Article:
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Election Reform Commission Urges Secure E-voting
EFF Applauds Commission Recommendations But Opposes National ID Card Endorsement
Washington, DC - The Carter-Baker Commission, formally known as the Commission on Federal Election Reform, released on Monday an extensive report about the country's electoral health, along with a wide range of suggested reforms. Most of the Commission's recommendations should cheer those concerned about the security of electronic voting.
Named after the co-chairs, Jimmy Carter and James A. Baker III, the Carter-Baker Commission reported that there is an urgent need for the nation to increase transparency in voting processes and to institute robust security measures. It found that the lack of transparency and robust security is undermining public confidence that votes are being accurately recorded.
Among other recommendations, the Commission suggested:
* All voting machines should be equipped with a voter-verifiable paper audit trail and be fully accessible to voters with disabilities.
* Election officials should publicly test all voting equipment before, during, and after Election Day.
* Election officials should permit public observation of the machine certification process.
* Voting machine manufacturers that are unwilling to submit their machines' computer code for Election Assistance Commission testing and review by independent experts should be prohibited from selling their voting machines.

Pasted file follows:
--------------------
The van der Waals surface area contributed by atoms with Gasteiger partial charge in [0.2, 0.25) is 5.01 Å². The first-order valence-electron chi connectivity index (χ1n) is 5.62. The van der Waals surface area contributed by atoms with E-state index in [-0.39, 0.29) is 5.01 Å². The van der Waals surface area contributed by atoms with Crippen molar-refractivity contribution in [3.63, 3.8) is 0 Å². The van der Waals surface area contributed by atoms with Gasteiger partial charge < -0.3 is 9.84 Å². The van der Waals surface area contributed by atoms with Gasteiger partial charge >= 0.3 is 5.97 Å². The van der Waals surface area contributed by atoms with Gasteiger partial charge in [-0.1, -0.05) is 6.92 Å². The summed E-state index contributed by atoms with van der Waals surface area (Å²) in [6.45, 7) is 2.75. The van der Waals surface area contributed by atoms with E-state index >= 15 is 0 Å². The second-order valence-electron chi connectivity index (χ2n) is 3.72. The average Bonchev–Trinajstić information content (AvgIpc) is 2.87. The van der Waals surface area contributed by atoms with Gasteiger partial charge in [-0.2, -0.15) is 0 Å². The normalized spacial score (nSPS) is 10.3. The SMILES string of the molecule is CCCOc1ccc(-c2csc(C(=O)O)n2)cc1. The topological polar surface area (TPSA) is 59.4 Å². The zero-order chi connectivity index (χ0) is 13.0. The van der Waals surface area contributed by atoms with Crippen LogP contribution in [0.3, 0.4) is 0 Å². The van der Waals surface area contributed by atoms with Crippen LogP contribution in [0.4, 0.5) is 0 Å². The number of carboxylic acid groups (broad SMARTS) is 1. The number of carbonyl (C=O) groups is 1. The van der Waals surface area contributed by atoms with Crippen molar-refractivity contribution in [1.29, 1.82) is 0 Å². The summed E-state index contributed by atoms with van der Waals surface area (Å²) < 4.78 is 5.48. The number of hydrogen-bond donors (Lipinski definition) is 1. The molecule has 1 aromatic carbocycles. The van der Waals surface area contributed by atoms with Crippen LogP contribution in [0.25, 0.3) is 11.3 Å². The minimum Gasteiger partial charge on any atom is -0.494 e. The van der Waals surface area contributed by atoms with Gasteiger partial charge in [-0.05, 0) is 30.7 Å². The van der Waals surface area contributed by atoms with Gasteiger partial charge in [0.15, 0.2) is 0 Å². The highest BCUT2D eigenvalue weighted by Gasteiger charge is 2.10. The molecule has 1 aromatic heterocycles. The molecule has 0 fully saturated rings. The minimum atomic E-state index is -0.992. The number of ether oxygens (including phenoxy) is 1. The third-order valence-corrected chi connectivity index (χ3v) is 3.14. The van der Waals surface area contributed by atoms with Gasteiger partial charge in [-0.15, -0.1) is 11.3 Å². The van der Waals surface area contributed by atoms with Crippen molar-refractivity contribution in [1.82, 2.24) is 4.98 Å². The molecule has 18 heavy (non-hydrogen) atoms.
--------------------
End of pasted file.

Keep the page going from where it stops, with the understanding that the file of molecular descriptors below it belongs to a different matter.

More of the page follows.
* Election officials should verify upon delivery of a voting machine that the system matches the system that was certified.
"The Commission joins a growing chorus of concerned groups and citizens urging that electronic voting technology and related procedures be overhauled," said Electronic Frontier Foundation (EFF) Staff Attorney Matt Zimmerman. "This high-level, bipartisan panel confirmed that e-voting has introduced an unacceptable amount of uncertainty into voting, which should be the most trusted task performed by government. Congress and the states need to move quickly to ensure that another election doesn't go by with the same systemic flaws. Luckily, on the federal level, HR 550 could help us reach some of those goals by mandating a voter-verified paper trail and mandatory audits."
Zimmerman noted that while most of the Commission's recommendations were on-the-mark, others -- such as permitting states to decide for themselves whether paper or electronic ballots would rule in the event of disparities -- didn't go far enough.
EFF strongly opposes the Commission's privacy-invasive recommendations regarding voter identification, however. The report suggests that voters should be required to present the National ID card mandated by the recently passed Real ID Act at the voting booth.
"Tying voter ID requirements to the REAL ID Act is bad for voting and for privacy," said EFF Senior Staff Attorney Lee Tien. "There's scant evidence that inadequate voter ID is a factor in election fraud. And the Commission admits to concerns that voter ID requirements could disenfranchise eligible voters, adversely affect minorities, or be used to monitor voting behaviors are 'serious and legitimate.' Moreover, the REAL ID Act turns drivers' licenses into de facto national IDs by forcing states to link their DMV databases so that drivers' personal data will instantly be available to a wide range of state, local, and federal officials. Once created, history has shown that law enforcement, employers, landlords, credit agencies, mortgage brokers, and direct mailers will find a way to access, and in all likelihood abuse, those databases."
More on e-voting.
Electronic Frontier Foundation
Senior Staff Attorney
Electronic Frontier Foundation